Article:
The Gatekeeper's Son (The Gatekeeper's Son #1) by C.R. Fladmark

Junya’s grandfather is a billionaire who keeps the secret to his success hidden in a heavily guarded safe.
His mother is a martial artist who wields a razor-sharp katana—and seems to read his mind.
And a mysterious girl in a Japanese school uniform can knock him over—literally—with just a look.
What do they know that he doesn’t?
Junya’s life takes a dangerous turn on his sixteenth birthday, when someone sets out to destroy not only the family’s business empire—the one that he’s set to inherit—but Junya himself. He’s fighting for his life, and doesn’t know who to trust.
What has his family been keeping from him?
Junya’s journey takes him from the narrow streets of San Francisco to Japan, and through hidden portals to the top of the ancient Japanese Izumo Shinto shrine, to places where death and violence are a way of life. And in a mystical world he’s never imagined, he finds his true destiny.
Kindle Edition, 313 pages
Published October 1st 2014 by The Shokunin Publishing Company 
 
 
 
Junya has several events that happen just after he turns 16. A young Japanese girl keeps appearing in his life, he is told he is the heir to his grandfather's estate/business and the awakening of his powers. 
 
Junya was my favorite character as he tries to figure out everything that has come his way in only a matter of hours. His reactions to the things that happen around him are realistic, but the world and adventures are fantastical. There were some characters like grandfather and Shoko that left me hanging their actions at times felt very random and the scenes with them a bit choppy. Yet Junya takes it all in stride and rolls with it.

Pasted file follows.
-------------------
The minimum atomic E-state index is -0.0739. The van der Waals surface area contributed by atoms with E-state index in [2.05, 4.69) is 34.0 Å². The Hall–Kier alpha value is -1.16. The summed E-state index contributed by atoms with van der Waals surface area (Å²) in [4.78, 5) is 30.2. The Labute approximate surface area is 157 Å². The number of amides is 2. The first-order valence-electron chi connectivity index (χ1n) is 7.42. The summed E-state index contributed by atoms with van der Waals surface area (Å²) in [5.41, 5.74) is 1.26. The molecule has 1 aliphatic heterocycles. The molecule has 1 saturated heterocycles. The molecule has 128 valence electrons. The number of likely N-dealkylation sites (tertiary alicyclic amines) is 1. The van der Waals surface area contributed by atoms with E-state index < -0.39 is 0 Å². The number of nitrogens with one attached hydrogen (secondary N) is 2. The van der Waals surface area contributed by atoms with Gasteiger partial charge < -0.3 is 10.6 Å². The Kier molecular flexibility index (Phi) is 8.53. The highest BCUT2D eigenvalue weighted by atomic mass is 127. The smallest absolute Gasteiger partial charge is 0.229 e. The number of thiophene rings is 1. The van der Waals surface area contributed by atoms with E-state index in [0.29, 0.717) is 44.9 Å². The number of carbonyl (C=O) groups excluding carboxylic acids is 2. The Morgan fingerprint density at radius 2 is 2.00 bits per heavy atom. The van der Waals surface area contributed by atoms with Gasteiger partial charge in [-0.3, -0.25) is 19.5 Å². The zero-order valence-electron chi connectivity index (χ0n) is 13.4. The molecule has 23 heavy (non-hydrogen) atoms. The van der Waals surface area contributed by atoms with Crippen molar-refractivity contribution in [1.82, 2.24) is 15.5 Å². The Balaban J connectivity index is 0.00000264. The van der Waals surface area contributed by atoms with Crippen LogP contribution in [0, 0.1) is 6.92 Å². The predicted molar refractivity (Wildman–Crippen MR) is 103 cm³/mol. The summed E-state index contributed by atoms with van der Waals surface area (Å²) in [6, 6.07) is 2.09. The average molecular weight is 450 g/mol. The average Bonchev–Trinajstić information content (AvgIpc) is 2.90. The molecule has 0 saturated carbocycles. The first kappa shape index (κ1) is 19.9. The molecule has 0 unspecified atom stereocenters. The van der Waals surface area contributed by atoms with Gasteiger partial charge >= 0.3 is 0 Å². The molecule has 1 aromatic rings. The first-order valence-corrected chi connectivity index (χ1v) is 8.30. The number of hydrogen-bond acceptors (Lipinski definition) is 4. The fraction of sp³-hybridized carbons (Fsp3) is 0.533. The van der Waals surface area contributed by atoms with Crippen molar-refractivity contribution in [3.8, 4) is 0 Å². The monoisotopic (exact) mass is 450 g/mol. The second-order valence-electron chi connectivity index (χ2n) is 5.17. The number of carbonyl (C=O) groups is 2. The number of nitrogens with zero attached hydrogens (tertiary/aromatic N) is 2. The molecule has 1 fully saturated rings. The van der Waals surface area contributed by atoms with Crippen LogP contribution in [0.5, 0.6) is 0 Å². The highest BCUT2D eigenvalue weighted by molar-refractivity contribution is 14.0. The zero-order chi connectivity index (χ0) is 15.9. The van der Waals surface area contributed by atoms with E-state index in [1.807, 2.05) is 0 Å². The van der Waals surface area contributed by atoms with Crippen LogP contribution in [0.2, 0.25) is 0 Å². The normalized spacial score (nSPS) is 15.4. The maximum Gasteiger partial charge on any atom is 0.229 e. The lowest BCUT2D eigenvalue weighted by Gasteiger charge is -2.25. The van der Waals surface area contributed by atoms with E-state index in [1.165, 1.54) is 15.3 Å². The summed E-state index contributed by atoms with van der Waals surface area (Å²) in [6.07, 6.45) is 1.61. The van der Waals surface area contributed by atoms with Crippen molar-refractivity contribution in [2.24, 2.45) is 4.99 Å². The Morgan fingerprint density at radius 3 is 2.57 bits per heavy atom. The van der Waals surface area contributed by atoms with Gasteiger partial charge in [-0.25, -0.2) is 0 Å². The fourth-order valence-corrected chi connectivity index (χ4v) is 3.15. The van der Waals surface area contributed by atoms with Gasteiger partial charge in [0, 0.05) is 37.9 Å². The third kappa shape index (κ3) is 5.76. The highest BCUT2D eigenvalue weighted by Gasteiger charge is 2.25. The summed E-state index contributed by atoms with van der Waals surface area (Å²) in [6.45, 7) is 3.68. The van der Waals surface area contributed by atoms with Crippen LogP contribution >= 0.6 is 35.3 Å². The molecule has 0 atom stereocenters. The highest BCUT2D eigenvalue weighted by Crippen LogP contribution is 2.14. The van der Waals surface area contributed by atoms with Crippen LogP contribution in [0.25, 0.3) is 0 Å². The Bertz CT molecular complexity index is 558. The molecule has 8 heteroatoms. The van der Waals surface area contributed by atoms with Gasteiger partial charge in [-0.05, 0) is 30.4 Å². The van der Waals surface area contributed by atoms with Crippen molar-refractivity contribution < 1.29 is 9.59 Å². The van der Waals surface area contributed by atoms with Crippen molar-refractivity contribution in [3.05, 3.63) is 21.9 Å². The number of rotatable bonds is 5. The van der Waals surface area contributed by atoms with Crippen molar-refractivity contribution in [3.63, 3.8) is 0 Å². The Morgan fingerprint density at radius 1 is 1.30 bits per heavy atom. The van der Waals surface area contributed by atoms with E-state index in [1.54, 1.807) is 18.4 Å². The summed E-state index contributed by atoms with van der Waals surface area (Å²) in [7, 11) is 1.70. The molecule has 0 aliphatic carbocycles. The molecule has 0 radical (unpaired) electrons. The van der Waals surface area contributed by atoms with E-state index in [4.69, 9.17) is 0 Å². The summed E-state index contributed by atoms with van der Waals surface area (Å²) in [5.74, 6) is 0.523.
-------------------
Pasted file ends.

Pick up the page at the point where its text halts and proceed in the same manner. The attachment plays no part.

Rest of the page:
The only normal relationship Junya has is with his best friend. All the interactions between him and his grandfather, parents and Shoko involve this otherworldly fantasy relationships. This has a lot to do with all of the secrets that have been kept from him. As he is trying to figure things out, crazy and unusual things happen all around him and includes everybody he knows. 
 
If this story were shortened and made into a manga or comic the parts I felt a little choppy in the story would in my opinion make more sense. I did feel that the book was a bit long for the story that was being told and would work better as separate sections or novellas or as a comic. 
 
The ending of the book was a good ending. Junya really shows a lot of growth and strength from his experiences and it ends strongly. It is something I would recommend to those that enjoy Manga and looking for a story form of that. 

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